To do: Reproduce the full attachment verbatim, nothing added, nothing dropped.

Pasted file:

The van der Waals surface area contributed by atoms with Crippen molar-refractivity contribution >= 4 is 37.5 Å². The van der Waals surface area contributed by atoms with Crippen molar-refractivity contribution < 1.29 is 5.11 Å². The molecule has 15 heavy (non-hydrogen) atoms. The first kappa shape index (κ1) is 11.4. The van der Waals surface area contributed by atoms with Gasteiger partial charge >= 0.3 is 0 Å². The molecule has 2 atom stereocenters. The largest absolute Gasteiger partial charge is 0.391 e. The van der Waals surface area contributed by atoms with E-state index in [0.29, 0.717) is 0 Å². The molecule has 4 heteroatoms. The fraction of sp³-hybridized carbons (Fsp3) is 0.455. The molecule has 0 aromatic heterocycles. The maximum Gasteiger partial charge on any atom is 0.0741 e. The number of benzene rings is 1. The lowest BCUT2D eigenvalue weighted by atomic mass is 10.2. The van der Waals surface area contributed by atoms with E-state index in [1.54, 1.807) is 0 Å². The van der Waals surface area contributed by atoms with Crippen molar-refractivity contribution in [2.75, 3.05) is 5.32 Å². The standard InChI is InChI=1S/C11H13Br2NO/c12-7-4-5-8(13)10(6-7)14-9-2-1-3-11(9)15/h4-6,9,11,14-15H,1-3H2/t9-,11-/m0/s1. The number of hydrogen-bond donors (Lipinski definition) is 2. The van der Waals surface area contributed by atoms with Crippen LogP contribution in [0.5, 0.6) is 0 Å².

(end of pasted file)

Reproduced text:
The van der Waals surface area contributed by atoms with Crippen molar-refractivity contribution >= 4 is 37.5 Å². The van der Waals surface area contributed by atoms with Crippen molar-refractivity contribution < 1.29 is 5.11 Å². The molecule has 15 heavy (non-hydrogen) atoms. The first kappa shape index (κ1) is 11.4. The van der Waals surface area contributed by atoms with Gasteiger partial charge >= 0.3 is 0 Å². The molecule has 2 atom stereocenters. The largest absolute Gasteiger partial charge is 0.391 e. The van der Waals surface area contributed by atoms with E-state index in [0.29, 0.717) is 0 Å². The molecule has 4 heteroatoms. The fraction of sp³-hybridized carbons (Fsp3) is 0.455. The molecule has 0 aromatic heterocycles. The maximum Gasteiger partial charge on any atom is 0.0741 e. The number of benzene rings is 1. The lowest BCUT2D eigenvalue weighted by atomic mass is 10.2. The van der Waals surface area contributed by atoms with E-state index in [1.54, 1.807) is 0 Å². The van der Waals surface area contributed by atoms with Crippen molar-refractivity contribution in [2.75, 3.05) is 5.32 Å². The standard InChI is InChI=1S/C11H13Br2NO/c12-7-4-5-8(13)10(6-7)14-9-2-1-3-11(9)15/h4-6,9,11,14-15H,1-3H2/t9-,11-/m0/s1. The number of hydrogen-bond donors (Lipinski definition) is 2. The van der Waals surface area contributed by atoms with Crippen LogP contribution in [0.5, 0.6) is 0 Å².